Byline: JEREMY COX
Their mission was to solve a small but nagging mystery of Alzheimer's disease: How would the brain's ability to store information be affected if they "turned off" the obscure protein LRP1?
But Guojun Bu and his fellow researchers were in for a surprise. As they expected, mice whose brains had been wiped of the LRP1 gene showed Alzheimer's-like memory problems. But they also started to put on weight - fast.
The mice were lethargic. They were on their way to becoming diabetic. And they didn't seem to know when to stop eating.
In other words, they were a lot like the more than 72 million Americans who are obese.
Bu, a neuroscientist at the Mayo Clinic in Jacksonville and the study's lead author, said the findings could lead to a treatment that attacks the genetic causes of obesity.
"People complain that for people who are obese, it's just a lack of self control," he said. "But this confirmed there's a strong genetic element that controls their appetite."
Or rather, reconfirmed. Scientists have long suspected that people's DNA has a profound impact on their waistlines, and a number of studies have proved them right.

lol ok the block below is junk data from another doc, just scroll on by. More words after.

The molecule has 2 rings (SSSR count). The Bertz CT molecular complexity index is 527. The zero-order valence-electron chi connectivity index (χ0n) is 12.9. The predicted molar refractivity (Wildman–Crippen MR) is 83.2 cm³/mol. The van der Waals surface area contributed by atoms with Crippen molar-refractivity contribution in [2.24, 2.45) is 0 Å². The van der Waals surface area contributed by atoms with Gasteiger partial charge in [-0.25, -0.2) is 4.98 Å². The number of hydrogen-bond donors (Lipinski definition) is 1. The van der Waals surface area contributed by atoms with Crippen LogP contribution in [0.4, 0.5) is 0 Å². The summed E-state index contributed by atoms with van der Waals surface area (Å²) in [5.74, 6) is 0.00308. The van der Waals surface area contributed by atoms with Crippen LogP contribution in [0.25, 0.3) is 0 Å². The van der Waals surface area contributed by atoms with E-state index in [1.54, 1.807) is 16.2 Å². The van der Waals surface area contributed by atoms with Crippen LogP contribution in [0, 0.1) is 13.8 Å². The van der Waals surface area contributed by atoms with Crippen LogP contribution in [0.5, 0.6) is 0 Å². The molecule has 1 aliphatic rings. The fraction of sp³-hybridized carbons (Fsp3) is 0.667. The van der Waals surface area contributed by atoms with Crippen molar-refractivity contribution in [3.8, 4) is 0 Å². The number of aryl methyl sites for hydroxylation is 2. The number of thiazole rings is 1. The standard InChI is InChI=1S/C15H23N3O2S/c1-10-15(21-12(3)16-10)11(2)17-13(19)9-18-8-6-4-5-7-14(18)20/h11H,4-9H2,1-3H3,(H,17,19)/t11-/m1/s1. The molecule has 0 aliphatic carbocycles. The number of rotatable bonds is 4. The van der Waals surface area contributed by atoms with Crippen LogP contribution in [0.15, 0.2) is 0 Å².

Bu's research focused on leptin, a hormone that regulates fat storage. Normally, leptin is produced as the body's cells take in fat from food, sending a signal to the brain that suppresses appetite. Bu, who did the bulk of the research while with the Washington University School of Medicine in St. Louis, found that both the leptin and LRP1 receptors must work together to transmit those signals.
Researchers injected a virus into young mice to turn off the LRP1 gene in the hypothalamus, the brain's control center. After six months, there was virtually no difference between the "knock out" mice and the normal ones.
But then, the modified mice suddenly got plumper as their leptin signals faded. A year into the experiment, the mice weighed an average of about 43 grams; their counterparts, less than 30. …